The digital age has brought the world closer together than ever before. Fibre optics is responsible for a large part of that connectivity. Data—in the form of light photons— transverses a network of glass and plastic cables at the speed of light (300,000 km/s or 186,000 mi/s) to its destination where it is reassembled into its original format. For reference, light can travel around the Earth’s equator of 40,075 kms (24,901 mis) 7.5 times in only one second. The technology is not only responsible for the progression of the internet but has led to great leaps in telecommunications and broadcasting as well.
The earliest known example of glass making dates back to 300 BC, during the Bronze Age. In 27 BC, the Romans were the first to separate glass into small fibres. They also created led piping and modern plumbing, things we take for granted today but were revolutionary back then.
The 1790s saw the invention of the first optical communications system. French scientist Claude Chappe constructed the Semaphore telegraph. It consisted of a series of towers with shutters/blades mounted to the roof. The shutters moved and rotated in a number of directions and were read by an operator. The message was then passed onto the next tower and continued down the line.
In the 1840s, Swiss physicist Jean-Daniel Colladon demonstrated that a light could be shone down a curved water jet and that it followed the arc. Jacques Babinet, another scientist, conducted a separate yet similar experiment in France and reached the same results. In 1870, Irish physicist John Tyndall performed the experiment for Britain’s Royal Society using a jug of water. It made an impact among the science community. The men had introduced the world to optical physics.
Alexander Graham Bell is famous for inventing the telephone. While he was working on it, the Scottish engineer toyed with the lesser known photophone. Unlike the telephone—where sound waves are converted into an electrical signal—the photophone transferred a sound as a beam of light. Bell felt the technology was limited and it was forgotten.
In the 1930s, Henrich Lamm, a German medical student, tried to create an optical endoscope, an instrument used to peer inside a person’s stomach. His idea was to use light pipes to see an image but the quality was too poor to be practical. With the rise of Hitler and the Nazi Party, Lamm—having a Jewish background—was forced to flee to America and never finished his work.
In 1951, British physicist and academic Harold Hopkins successfully transferred an image via glass fibres for the first time. With the help of student Narinder Kapany constructing the device, the fibrescope was ground breaking because it wasn’t stiff and could easily bend. It had an eye piece at one end and a lens at the other. Hopkins continued to write science papers on his theories and was frequently labelled ‘The Father of Fibre Optics’ by his peers.
Building on Hopkin’s work, scientists Lawrence Curtiss, Basil Hirschowitz and Wilbur Peters created the world’s first gastroscope at the University of Michigan in 1957. Doctors could now clearly see inside a patient’s body and could diagnose irregularities.
In the 1960s, while fibre optics was advancing technology in the medical industry, the United Kingdom’s Corning Incorporated created a fibre optic cable for sending phone calls. It was very primitive but, by 1970, Robert D. Maured, Donald B. Keck and Peter C. Schultz had improved the design. The invention of the laser around this period was the last piece of the puzzle. Now light beams had a catalyst for sending information.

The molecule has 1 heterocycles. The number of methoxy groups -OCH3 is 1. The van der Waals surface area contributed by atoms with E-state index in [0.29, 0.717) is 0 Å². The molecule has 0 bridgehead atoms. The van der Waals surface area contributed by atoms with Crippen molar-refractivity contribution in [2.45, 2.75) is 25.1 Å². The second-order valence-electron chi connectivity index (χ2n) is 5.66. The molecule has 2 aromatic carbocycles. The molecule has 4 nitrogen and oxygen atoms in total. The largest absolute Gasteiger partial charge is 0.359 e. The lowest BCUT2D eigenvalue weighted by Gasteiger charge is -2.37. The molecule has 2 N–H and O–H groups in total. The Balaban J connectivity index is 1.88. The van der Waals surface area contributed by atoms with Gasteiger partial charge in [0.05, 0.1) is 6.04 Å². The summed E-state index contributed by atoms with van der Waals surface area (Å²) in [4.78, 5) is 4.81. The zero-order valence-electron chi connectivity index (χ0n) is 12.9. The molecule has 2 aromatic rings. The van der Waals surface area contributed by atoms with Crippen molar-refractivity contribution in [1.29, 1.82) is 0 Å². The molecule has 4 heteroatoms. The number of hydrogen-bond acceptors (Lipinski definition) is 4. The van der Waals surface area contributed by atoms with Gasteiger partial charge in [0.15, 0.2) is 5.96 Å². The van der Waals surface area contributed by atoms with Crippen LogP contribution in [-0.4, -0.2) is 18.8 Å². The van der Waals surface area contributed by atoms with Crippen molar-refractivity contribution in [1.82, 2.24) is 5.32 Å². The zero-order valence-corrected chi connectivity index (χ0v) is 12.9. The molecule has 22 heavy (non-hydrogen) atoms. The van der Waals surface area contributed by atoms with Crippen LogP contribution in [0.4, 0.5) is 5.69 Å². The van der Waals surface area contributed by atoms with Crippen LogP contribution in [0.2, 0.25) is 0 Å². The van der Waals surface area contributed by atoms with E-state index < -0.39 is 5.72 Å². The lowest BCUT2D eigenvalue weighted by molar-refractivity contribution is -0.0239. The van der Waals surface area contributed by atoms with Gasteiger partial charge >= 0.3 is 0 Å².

Slowly, fibre optic cables began to replace traditional copper and by the late 1970s many major telecommunication companies had replaced large sections of their networks with them. Fibre optic cables were preferred because they experienced less signal loss and didn’t suffer from electromagnetic interference. Each cable was made up of many fibres less than a tenth of the width of a human hair. Each cable could handle up to 25,000 telephone calls at once. The first application was laid between Long Beach and Artesia in California.
With further successful deployments in New York, Chicago and other countries around the world, the first transatlantic cable network was setup between England, France and the United States and was completed by 1988.
In 1991, optical amplifiers had been invented and were being built into the cables. The improvement boosted capabilities one hundred times more than the original rating.
In 1997, the longest single fibre optic cable network was commissioned. The Fiber-Optic Link Around the Globe, FLAG for short, brought the UK, Asia and many other countries in between together.
With the arrival of the internet age, fibre optics helped to keep up with the boom in demand. Data transfer capacity was roughly 1000 megabytes in the 1980s, gigabytes by the 1990s and well into the terabytes by the 2000s.
It has been estimated that several million kilometres of fibre optic cable has been laid all over the planet since its introduction. That number continues to grow daily to meet business and consumer needs.
This article was originally posted on the now defunct Science Niche website on June 13th, 2019.
A Brief History of Fibre Optics – Timeline (https://www.megaport.com/blog/a-brief-history-of-fibre-optics/)
Fiber Optics (https://www.explainthatstuff.com/fiberoptics.html)
Fiber Optics – ETHW (https://ethw.org/Fiber_Optics)
Harold Horace Hopkins: A Short Biography (https://onlinelibrary.wiley.com/doi/full/10.1111/j.1464-410X.2010.09717.x)
History of Fiber Optics (http://www.timbercon.com/history-of-fiber-optics/)
How The First Ever Telecoms Scam Worked (https://www.youtube.com/watch?v=cPeVsniB7b0)
What are the Basic Elements of a Fiber Optic Communication System? (https://www.elprocus.com/basic-elements-of-fiber-optic-communication-system-and-its-working/)